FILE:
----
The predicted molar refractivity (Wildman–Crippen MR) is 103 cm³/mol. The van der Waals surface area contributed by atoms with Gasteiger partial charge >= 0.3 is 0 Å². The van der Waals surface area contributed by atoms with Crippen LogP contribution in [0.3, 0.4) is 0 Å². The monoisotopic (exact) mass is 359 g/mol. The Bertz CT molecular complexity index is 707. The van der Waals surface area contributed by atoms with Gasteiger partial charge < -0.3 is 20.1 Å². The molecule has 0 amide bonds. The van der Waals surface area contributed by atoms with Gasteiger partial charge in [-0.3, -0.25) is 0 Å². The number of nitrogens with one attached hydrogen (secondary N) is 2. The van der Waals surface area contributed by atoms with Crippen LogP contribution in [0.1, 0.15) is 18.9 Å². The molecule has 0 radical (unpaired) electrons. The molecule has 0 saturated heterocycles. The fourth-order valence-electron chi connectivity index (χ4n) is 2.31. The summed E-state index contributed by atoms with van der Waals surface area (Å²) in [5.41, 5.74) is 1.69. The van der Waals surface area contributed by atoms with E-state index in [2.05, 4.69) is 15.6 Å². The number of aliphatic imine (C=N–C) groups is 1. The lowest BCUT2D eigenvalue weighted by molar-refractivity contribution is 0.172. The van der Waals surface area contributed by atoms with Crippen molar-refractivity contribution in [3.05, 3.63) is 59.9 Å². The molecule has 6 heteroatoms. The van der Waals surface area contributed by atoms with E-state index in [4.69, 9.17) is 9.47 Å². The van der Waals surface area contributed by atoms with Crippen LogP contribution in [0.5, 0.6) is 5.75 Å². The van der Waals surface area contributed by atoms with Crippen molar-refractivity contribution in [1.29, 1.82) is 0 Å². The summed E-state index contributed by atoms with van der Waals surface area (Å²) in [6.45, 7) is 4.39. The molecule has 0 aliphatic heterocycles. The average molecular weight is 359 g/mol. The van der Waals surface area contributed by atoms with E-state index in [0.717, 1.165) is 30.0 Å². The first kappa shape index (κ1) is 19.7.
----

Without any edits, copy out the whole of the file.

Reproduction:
The predicted molar refractivity (Wildman–Crippen MR) is 103 cm³/mol. The van der Waals surface area contributed by atoms with Gasteiger partial charge >= 0.3 is 0 Å². The van der Waals surface area contributed by atoms with Crippen LogP contribution in [0.3, 0.4) is 0 Å². The monoisotopic (exact) mass is 359 g/mol. The Bertz CT molecular complexity index is 707. The van der Waals surface area contributed by atoms with Gasteiger partial charge < -0.3 is 20.1 Å². The molecule has 0 amide bonds. The van der Waals surface area contributed by atoms with Gasteiger partial charge in [-0.3, -0.25) is 0 Å². The number of nitrogens with one attached hydrogen (secondary N) is 2. The van der Waals surface area contributed by atoms with Crippen LogP contribution in [0.1, 0.15) is 18.9 Å². The molecule has 0 radical (unpaired) electrons. The molecule has 0 saturated heterocycles. The fourth-order valence-electron chi connectivity index (χ4n) is 2.31. The summed E-state index contributed by atoms with van der Waals surface area (Å²) in [5.41, 5.74) is 1.69. The van der Waals surface area contributed by atoms with E-state index in [2.05, 4.69) is 15.6 Å². The number of aliphatic imine (C=N–C) groups is 1. The lowest BCUT2D eigenvalue weighted by molar-refractivity contribution is 0.172. The van der Waals surface area contributed by atoms with Crippen molar-refractivity contribution in [3.05, 3.63) is 59.9 Å². The molecule has 6 heteroatoms. The van der Waals surface area contributed by atoms with E-state index in [4.69, 9.17) is 9.47 Å². The van der Waals surface area contributed by atoms with Crippen LogP contribution in [0.5, 0.6) is 5.75 Å². The van der Waals surface area contributed by atoms with Crippen molar-refractivity contribution in [1.29, 1.82) is 0 Å². The summed E-state index contributed by atoms with van der Waals surface area (Å²) in [6.45, 7) is 4.39. The molecule has 0 aliphatic heterocycles. The average molecular weight is 359 g/mol. The van der Waals surface area contributed by atoms with E-state index in [0.717, 1.165) is 30.0 Å². The first kappa shape index (κ1) is 19.7.